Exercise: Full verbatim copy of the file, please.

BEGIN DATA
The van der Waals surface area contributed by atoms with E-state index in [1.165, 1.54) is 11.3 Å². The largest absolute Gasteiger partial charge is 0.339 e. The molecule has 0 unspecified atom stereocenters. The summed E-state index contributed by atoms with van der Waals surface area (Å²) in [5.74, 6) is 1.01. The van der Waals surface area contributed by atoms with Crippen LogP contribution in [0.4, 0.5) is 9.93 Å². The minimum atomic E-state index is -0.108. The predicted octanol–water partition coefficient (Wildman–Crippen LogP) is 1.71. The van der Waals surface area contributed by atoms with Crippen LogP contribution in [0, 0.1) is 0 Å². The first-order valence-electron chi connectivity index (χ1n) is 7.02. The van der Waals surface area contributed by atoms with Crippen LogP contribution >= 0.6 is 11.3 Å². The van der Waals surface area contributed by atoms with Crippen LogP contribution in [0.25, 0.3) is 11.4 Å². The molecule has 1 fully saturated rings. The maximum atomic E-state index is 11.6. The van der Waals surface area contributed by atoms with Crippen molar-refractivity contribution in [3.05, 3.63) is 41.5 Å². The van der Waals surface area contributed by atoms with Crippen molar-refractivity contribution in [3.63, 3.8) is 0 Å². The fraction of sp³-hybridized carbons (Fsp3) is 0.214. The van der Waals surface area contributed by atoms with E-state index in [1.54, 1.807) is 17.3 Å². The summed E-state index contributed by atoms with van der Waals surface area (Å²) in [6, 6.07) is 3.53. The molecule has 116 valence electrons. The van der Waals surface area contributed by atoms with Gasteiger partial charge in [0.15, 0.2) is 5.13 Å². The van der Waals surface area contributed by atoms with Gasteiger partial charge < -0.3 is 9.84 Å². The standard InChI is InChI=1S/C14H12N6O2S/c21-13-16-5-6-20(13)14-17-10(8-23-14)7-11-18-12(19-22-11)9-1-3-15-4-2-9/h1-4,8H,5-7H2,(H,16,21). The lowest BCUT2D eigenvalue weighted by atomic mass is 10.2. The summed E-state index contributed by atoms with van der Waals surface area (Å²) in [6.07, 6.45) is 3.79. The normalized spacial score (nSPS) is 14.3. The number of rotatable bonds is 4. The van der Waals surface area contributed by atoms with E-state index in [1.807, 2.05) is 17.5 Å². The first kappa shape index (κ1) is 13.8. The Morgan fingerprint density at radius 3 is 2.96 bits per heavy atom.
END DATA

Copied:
The van der Waals surface area contributed by atoms with E-state index in [1.165, 1.54) is 11.3 Å². The largest absolute Gasteiger partial charge is 0.339 e. The molecule has 0 unspecified atom stereocenters. The summed E-state index contributed by atoms with van der Waals surface area (Å²) in [5.74, 6) is 1.01. The van der Waals surface area contributed by atoms with Crippen LogP contribution in [0.4, 0.5) is 9.93 Å². The minimum atomic E-state index is -0.108. The predicted octanol–water partition coefficient (Wildman–Crippen LogP) is 1.71. The van der Waals surface area contributed by atoms with Crippen LogP contribution in [0, 0.1) is 0 Å². The first-order valence-electron chi connectivity index (χ1n) is 7.02. The van der Waals surface area contributed by atoms with Crippen LogP contribution >= 0.6 is 11.3 Å². The van der Waals surface area contributed by atoms with Crippen LogP contribution in [0.25, 0.3) is 11.4 Å². The molecule has 1 fully saturated rings. The maximum atomic E-state index is 11.6. The van der Waals surface area contributed by atoms with Crippen molar-refractivity contribution in [3.05, 3.63) is 41.5 Å². The van der Waals surface area contributed by atoms with Crippen molar-refractivity contribution in [3.63, 3.8) is 0 Å². The fraction of sp³-hybridized carbons (Fsp3) is 0.214. The van der Waals surface area contributed by atoms with E-state index in [1.54, 1.807) is 17.3 Å². The summed E-state index contributed by atoms with van der Waals surface area (Å²) in [6, 6.07) is 3.53. The molecule has 116 valence electrons. The van der Waals surface area contributed by atoms with Gasteiger partial charge in [0.15, 0.2) is 5.13 Å². The van der Waals surface area contributed by atoms with Gasteiger partial charge < -0.3 is 9.84 Å². The standard InChI is InChI=1S/C14H12N6O2S/c21-13-16-5-6-20(13)14-17-10(8-23-14)7-11-18-12(19-22-11)9-1-3-15-4-2-9/h1-4,8H,5-7H2,(H,16,21). The lowest BCUT2D eigenvalue weighted by atomic mass is 10.2. The summed E-state index contributed by atoms with van der Waals surface area (Å²) in [6.07, 6.45) is 3.79. The normalized spacial score (nSPS) is 14.3. The number of rotatable bonds is 4. The van der Waals surface area contributed by atoms with E-state index in [1.807, 2.05) is 17.5 Å². The first kappa shape index (κ1) is 13.8. The Morgan fingerprint density at radius 3 is 2.96 bits per heavy atom.